The last time we saw the disciples, Jesus had sent them out two by two and they cast out many demons, and anointed with oil many who were sick and cured them.
Now back with Jesus, they report all that they had done and taught, and he said to them, “Come away to a deserted place all by yourselves and rest a while.” So many were coming and going, they had no leisure even to eat. So, they got in a boat and headed for a deserted place, but it was quicker on foot, and the crowd beat them to this once deserted spot. As Jesus went ashore, he saw the great crowd and he had compassion for them, because they were like sheep without a shepherd; and he began to teach them many things. And it grew late.
Jesus must have been in the flow and lost track of time, because his disciples came announcing the obvious, “This is a deserted place, and the hour is now very late. Send the people away so that they can go into the villages and buy something to eat.”
But Jesus – whose ways are not our ways nor thoughts our thoughts – said, “No, you give them something to eat.”
I think the disciples must have made a lot of sideways glances in their career, checking to see if any of them had a glint of understanding. Mike Miles offers a disciples’ kind of quote from Ken Keesy: “Since we don’t know where we’re going, we have to stick together in case someone gets there.”
However, lacking this glint of insight, the fellas ask if they should make a run to the IGA and buy two hundred denarii worth of pita. Jesus said, “How many loaves do you have? Go and see.” They came back saying, “Five, and two fish,” no doubt thinking this would put an end to the matter.
But it didn’t, and we know the rest of the story: Jesus blessed and broke the loaves, gave them to the disciples to set before the people; and he divided the two fish among them all. And when everyone had eaten their fill, there were twelve baskets of leftovers – both bread and fish – and those who had eaten numbered five thousand men. Lukes adds, “not counting women and children”, but we won’t quibble about women not counting (this time). We get the point. It was a sign and a wonder, followed immediately by another one. After getting their fill of Wonder Bread, Jesus sent the people away and sent the disciples back over the Sea of Galilee to Bethsaida in Gentile territory. But Jesus misses the boat praying, a storm comes up, and everyone is afraid for their lives until Jesus catches up to them, walking over the water. They are perhaps more terrified at this, “utterly astounded”, we are told, “for they did not understand about the loaves, because their hearts were hardened.” They finally came ashore at Genessaret, which means they were blown from the northeast shore of Lake Galilee back across the sea to land 3 miles south of where they started out. All in all, a trying day.
When they finally disembarked, people “at once recognized Jesus, and chased about that whole region bringing their sick to wherever they heard he was teaching. Wherever he went, into villages or cities or farms, they laid the sick in the market-places, and begged him that they might touch even the fringe of his cloak; and all who touched it were healed.”
“Now when the Pharisees and some of the scribes who had come from Jerusalem gathered around him,” (that is an 85 mile journey to the north, by the way – I don’t really picture scribes and Pharisees going that far), but anyway, apparently they did, and “they noticed that some of his disciples were eating with defiled hands, that is, without washing them. (For the Pharisees, and all the Jews, do not eat unless they thoroughly wash their hands, thus observing the tradition of the elders; and they do not eat anything from the market unless they wash it; and there are also many other traditions that they observe, the washing of cups, pots, and bronze kettles.) So the Pharisees and the scribes asked him, ‘Why do your disciples not live according to the tradition of the elders, but eat with defiled hands?’ He said to them, ‘Isaiah prophesied rightly about you hypocrites, as it is written, “This people honors me with their lips, but their hearts are far from me; in vain do they worship me, teaching human precepts as doctrines.” You abandon the commandment of God and hold to human tradition.’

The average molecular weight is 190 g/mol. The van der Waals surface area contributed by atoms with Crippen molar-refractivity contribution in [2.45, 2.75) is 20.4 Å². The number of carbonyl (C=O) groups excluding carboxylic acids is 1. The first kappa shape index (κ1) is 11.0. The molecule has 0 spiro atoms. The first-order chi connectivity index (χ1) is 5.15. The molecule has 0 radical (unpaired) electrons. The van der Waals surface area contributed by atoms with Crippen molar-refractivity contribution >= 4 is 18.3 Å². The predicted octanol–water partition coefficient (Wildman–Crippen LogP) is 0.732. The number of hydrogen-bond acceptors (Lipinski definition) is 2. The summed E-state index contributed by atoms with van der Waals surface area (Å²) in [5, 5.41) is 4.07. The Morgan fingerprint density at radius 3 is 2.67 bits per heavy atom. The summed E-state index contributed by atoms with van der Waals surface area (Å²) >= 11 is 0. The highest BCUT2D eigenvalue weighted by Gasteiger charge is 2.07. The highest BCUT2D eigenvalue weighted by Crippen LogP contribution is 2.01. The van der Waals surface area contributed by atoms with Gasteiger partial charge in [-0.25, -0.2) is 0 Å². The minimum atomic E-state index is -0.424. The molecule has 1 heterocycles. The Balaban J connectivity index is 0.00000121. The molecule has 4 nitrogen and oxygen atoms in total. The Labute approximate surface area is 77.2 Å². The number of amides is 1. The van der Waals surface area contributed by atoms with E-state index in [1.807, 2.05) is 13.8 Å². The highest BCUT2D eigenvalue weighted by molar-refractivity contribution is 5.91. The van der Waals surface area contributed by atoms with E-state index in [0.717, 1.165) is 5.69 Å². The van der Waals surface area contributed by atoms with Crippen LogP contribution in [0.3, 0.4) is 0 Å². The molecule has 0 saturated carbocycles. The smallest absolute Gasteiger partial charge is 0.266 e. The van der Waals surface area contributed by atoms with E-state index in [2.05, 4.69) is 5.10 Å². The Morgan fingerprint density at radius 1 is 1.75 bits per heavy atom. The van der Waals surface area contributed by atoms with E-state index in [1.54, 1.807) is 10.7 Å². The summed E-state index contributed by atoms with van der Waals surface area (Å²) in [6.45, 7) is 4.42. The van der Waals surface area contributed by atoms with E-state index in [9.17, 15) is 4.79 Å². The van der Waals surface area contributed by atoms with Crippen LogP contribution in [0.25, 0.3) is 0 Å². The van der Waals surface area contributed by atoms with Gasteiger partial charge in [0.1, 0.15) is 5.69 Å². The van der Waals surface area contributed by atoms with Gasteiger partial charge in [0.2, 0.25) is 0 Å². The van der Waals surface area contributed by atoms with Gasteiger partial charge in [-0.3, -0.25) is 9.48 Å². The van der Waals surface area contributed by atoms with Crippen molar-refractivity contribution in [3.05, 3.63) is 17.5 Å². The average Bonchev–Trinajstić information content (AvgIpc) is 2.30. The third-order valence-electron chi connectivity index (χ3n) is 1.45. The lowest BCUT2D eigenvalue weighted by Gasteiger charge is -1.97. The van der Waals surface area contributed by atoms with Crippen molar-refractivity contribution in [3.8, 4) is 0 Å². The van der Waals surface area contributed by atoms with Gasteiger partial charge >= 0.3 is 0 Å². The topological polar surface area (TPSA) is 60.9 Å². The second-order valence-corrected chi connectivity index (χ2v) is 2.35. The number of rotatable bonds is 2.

Then he said to them, ‘You have a fine way of rejecting the commandment of God in order to keep your tradition! For Moses said, “Honor your father and your mother”; and, “Whoever speaks evil of father or mother must surely die.” But you say that if anyone tells father or mother, “Whatever support you might have had from me is Corban.”‘ (that is a practice of willing assets to the Temple making them unavailable to be used for elderly parents’ care, but rather encourages circumventing the moral and legal imperative to honor mother and father) “‘thus making void the word of God through your tradition that you have handed on. And you do many things like this.’
Then he called the crowd again and said to them, ‘Listen to me, all of you, and understand: there is nothing outside a person that by going in can defile, but the things that come out are what defile.’
When he had left the crowd and entered the house, his disciples asked him about the parable. He said to them, ‘Then do you also fail to understand? Do you not see that whatever goes into a person from outside cannot defile, since it enters, not the heart but the stomach, and goes out into the sewer?’ (Thus he declared all foods clean.) And he said, ‘It is what comes out of a person that defiles. For it is from within, from the human heart, that evil intentions come: fornication, theft, murder, adultery, avarice, wickedness, deceit, licentiousness, envy, slander, pride, folly. All these evil things come from within, and they defile a person.'”
Our reading ends here, except that the next bit is important, and we’ll miss it if I don’t add it now.